Other Microsoft products we’ll have to wait a while for include a Twitter competitor. “We are experimenting,” he said, “in a corporate setting.” He said it was a big challenge to bring microblogging functionality into the business setting, where younger employees are avid boosters for the concept but older workers (who are sticking around longer due to the recession), “aren’t even comfortable with e-mail.”

Despite its apparent slow pace at adopting Web concepts in its products, Elop said Microsoft continues to invest in new technologies. “The only way through this economy is improving productivity. During tough times, we have to power through. That’s why we have $9 billion in R&D. We have to continue to innovate.”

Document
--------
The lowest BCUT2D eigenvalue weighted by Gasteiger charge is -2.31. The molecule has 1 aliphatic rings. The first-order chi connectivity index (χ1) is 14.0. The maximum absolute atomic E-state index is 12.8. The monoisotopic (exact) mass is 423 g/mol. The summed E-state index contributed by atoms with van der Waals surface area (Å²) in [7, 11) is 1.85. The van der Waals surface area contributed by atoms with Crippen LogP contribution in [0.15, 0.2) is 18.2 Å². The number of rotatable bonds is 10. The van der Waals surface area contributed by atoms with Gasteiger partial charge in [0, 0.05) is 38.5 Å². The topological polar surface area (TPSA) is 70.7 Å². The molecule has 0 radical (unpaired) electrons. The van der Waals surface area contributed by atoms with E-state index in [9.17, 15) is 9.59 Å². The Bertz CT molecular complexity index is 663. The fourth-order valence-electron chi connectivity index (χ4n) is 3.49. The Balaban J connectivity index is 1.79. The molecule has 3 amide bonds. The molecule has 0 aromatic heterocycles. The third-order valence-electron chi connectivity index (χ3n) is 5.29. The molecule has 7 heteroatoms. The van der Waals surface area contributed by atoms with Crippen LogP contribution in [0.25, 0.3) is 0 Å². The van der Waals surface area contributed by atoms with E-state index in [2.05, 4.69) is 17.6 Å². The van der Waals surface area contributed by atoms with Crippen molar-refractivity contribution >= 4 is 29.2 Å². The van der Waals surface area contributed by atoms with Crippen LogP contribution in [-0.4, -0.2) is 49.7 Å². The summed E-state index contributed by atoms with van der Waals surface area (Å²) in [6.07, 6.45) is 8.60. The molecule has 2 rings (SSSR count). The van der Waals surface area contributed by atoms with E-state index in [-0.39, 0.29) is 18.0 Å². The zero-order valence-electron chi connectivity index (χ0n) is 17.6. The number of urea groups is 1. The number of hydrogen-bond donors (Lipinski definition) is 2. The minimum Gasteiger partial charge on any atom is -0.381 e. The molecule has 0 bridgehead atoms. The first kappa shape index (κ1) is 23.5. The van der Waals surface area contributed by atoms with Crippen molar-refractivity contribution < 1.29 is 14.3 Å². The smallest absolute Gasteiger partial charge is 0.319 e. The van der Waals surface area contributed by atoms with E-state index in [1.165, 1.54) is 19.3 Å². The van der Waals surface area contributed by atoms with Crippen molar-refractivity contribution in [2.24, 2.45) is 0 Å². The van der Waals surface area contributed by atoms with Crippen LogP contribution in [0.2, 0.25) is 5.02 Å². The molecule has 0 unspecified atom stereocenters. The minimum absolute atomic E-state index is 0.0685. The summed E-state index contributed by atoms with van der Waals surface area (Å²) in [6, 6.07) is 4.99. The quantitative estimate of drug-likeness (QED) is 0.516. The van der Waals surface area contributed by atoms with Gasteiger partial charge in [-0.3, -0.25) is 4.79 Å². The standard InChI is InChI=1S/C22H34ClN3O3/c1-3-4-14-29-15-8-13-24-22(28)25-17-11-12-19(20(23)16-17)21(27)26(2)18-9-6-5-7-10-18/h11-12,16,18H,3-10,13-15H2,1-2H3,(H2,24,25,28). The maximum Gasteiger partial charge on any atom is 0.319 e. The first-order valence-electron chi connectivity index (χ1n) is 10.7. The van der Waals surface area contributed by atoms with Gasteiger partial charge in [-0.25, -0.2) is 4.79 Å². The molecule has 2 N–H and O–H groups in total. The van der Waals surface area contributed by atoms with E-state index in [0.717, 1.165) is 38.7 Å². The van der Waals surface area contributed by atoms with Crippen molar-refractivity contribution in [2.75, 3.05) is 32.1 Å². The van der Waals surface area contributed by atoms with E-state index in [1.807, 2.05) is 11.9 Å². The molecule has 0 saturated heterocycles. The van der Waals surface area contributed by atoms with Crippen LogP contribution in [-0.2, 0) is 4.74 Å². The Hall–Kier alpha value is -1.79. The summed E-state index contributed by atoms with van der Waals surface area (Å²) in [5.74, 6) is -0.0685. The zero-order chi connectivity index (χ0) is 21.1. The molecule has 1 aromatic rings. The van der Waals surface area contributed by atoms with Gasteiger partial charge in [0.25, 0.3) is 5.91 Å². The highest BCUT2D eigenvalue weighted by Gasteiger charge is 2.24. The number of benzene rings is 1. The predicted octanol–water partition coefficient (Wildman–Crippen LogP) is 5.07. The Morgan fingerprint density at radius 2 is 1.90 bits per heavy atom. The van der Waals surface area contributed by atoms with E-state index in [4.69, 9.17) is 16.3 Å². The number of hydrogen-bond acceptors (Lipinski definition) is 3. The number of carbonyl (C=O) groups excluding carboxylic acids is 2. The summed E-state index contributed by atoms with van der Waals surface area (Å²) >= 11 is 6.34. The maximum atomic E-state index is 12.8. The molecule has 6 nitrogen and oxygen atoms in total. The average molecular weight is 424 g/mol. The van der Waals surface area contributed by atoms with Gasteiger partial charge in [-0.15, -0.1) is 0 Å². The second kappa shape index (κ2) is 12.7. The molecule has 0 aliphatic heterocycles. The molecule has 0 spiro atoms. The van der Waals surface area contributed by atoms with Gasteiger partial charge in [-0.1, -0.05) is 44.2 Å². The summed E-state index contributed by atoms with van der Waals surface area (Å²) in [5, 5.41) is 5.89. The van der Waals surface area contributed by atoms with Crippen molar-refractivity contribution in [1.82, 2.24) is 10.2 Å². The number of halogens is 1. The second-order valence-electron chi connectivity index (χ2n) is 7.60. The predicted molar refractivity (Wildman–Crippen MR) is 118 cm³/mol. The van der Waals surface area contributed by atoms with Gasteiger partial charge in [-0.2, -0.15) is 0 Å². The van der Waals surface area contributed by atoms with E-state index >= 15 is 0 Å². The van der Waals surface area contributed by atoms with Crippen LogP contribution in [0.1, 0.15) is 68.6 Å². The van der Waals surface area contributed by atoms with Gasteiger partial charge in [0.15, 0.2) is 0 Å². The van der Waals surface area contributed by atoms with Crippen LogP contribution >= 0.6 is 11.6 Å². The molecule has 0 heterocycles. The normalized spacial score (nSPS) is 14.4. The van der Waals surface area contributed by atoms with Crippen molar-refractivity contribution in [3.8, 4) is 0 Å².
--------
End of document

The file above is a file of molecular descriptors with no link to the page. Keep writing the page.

It seems hard to believe that Microsoft could not do within 1 year what Yammer already did within a few months, which is to hammer out a copycat version of Twitter to offer for corporate/intranet-type settings. Proves that complexity in large organizations make them the opposite of nimble.

(Wrote about this a while back here:
http://businessmindhacks.com/post/microsoft-and-complexity )

The bigger shocker is that second to last sentence: $9 BILLION DOLLARS in R&D spending. And, one could argue, preciously little in terms of true, disruptive innovation to show for it.

Now before you flame me as an Apple fanboy, etc., I will say that I have been a Microsoft customer for many, many years. So in a sense I am always simply wishing they would do more with all of the money that we have given them over the years.

It just makes you somewhat wistful to know that their R&D budget is almost equal to the total 2008 Venture Capital ($11 Billion) for all those nimble, often incredibly creative technology start-ups combined…

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